Five Myths About Wills and Probate


Most of don’t know a lot about the law of wills, trusts, or probate–after all, they’re topics none of us really want to deal with. But we should all know the basics, and we should know enough to recognize common myths when we run across them. Here are a few misconceptions that keep coming around.

1. If someone dies without a will, the state gets everything.

There are lots of reasons to write a will, but worrying about the state snatching your family’s inheritance is not one of them. If you die without a valid will (the legal term for this is dying “intestate”), then state law kicks in. Every state has its own rules for who inherits what.

Generally, your spouse and children are first in line to inherit. The rules vary from state to state, however; in some states, a surviving spouse and minor children share the deceased parent’s assets. (And there’s a good reason to write a will: you don’t want your eight-year-old to inherit a quarter of your bank accounts, do you?)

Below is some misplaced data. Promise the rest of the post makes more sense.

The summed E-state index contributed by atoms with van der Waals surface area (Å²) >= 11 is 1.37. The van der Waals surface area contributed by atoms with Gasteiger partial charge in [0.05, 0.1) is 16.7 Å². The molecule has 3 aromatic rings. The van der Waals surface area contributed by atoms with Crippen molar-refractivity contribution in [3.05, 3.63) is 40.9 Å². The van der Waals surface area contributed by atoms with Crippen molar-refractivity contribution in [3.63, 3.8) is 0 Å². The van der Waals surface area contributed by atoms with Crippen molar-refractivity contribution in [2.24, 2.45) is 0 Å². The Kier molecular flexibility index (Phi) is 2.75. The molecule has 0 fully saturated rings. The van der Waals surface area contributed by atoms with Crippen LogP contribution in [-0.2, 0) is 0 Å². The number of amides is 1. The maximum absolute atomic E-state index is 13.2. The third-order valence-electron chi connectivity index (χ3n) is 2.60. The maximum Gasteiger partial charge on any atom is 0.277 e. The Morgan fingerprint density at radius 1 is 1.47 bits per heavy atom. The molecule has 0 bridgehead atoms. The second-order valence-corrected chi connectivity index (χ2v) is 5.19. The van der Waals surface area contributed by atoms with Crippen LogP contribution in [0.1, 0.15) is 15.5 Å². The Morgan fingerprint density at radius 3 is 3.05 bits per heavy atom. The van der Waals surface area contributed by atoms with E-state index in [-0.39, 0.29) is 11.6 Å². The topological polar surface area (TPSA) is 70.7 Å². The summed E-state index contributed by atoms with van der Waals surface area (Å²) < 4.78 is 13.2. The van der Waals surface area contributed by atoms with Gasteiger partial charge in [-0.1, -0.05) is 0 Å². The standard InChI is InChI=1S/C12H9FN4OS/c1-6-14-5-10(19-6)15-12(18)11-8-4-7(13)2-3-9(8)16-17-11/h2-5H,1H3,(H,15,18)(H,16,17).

So do assets ever go to the state? Yes, but only when no relatives can be found. As long as your personal representative (the person in charge of wrapping up your estate) can turn up your uncle’s long-lost grandchild, the state won’t get your money. The term for this is called “escheat,” and there’s a reason you’ve probably never heard that word—escheat is very rare.

Tip: Write your will! Even if the state won’t get your money, you still want to decide who does—so don’t leave that decision up to state law. Making a will is easy, and it doesn’t cost a lot.

Read Article:  http://www.nolo.com/legal-encyclopedia/five-myths-about-wills-probate.html